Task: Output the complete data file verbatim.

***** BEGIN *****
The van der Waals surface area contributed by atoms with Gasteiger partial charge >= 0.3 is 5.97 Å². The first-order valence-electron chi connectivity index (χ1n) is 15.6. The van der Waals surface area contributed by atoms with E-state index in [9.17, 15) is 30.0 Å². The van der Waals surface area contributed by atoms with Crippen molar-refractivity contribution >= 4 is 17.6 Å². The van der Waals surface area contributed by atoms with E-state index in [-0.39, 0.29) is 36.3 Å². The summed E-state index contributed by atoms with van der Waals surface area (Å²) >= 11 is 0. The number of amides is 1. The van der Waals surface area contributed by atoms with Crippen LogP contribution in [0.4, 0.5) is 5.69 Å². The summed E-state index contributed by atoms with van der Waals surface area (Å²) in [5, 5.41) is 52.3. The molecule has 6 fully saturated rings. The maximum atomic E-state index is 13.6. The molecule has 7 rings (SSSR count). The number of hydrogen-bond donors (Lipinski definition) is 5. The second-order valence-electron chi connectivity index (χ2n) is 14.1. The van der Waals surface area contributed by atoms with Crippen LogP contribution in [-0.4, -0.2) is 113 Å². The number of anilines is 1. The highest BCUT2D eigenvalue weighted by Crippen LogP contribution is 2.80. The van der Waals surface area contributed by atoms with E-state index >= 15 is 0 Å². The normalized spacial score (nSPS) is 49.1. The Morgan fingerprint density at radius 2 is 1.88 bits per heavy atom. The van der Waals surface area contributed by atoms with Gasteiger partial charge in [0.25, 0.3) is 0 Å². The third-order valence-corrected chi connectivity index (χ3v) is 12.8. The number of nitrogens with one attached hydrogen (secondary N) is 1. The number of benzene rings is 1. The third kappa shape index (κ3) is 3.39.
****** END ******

The van der Waals surface area contributed by atoms with Gasteiger partial charge >= 0.3 is 5.97 Å². The first-order valence-electron chi connectivity index (χ1n) is 15.6. The van der Waals surface area contributed by atoms with E-state index in [9.17, 15) is 30.0 Å². The van der Waals surface area contributed by atoms with Crippen molar-refractivity contribution >= 4 is 17.6 Å². The van der Waals surface area contributed by atoms with E-state index in [-0.39, 0.29) is 36.3 Å². The summed E-state index contributed by atoms with van der Waals surface area (Å²) >= 11 is 0. The number of amides is 1. The van der Waals surface area contributed by atoms with Crippen LogP contribution in [0.4, 0.5) is 5.69 Å². The summed E-state index contributed by atoms with van der Waals surface area (Å²) in [5, 5.41) is 52.3. The molecule has 6 fully saturated rings. The maximum atomic E-state index is 13.6. The molecule has 7 rings (SSSR count). The number of hydrogen-bond donors (Lipinski definition) is 5. The second-order valence-electron chi connectivity index (χ2n) is 14.1. The van der Waals surface area contributed by atoms with Crippen LogP contribution in [-0.4, -0.2) is 113 Å². The number of anilines is 1. The highest BCUT2D eigenvalue weighted by Crippen LogP contribution is 2.80. The van der Waals surface area contributed by atoms with E-state index >= 15 is 0 Å². The normalized spacial score (nSPS) is 49.1. The Morgan fingerprint density at radius 2 is 1.88 bits per heavy atom. The van der Waals surface area contributed by atoms with Gasteiger partial charge in [0.25, 0.3) is 0 Å². The third-order valence-corrected chi connectivity index (χ3v) is 12.8. The number of nitrogens with one attached hydrogen (secondary N) is 1. The number of benzene rings is 1. The third kappa shape index (κ3) is 3.39.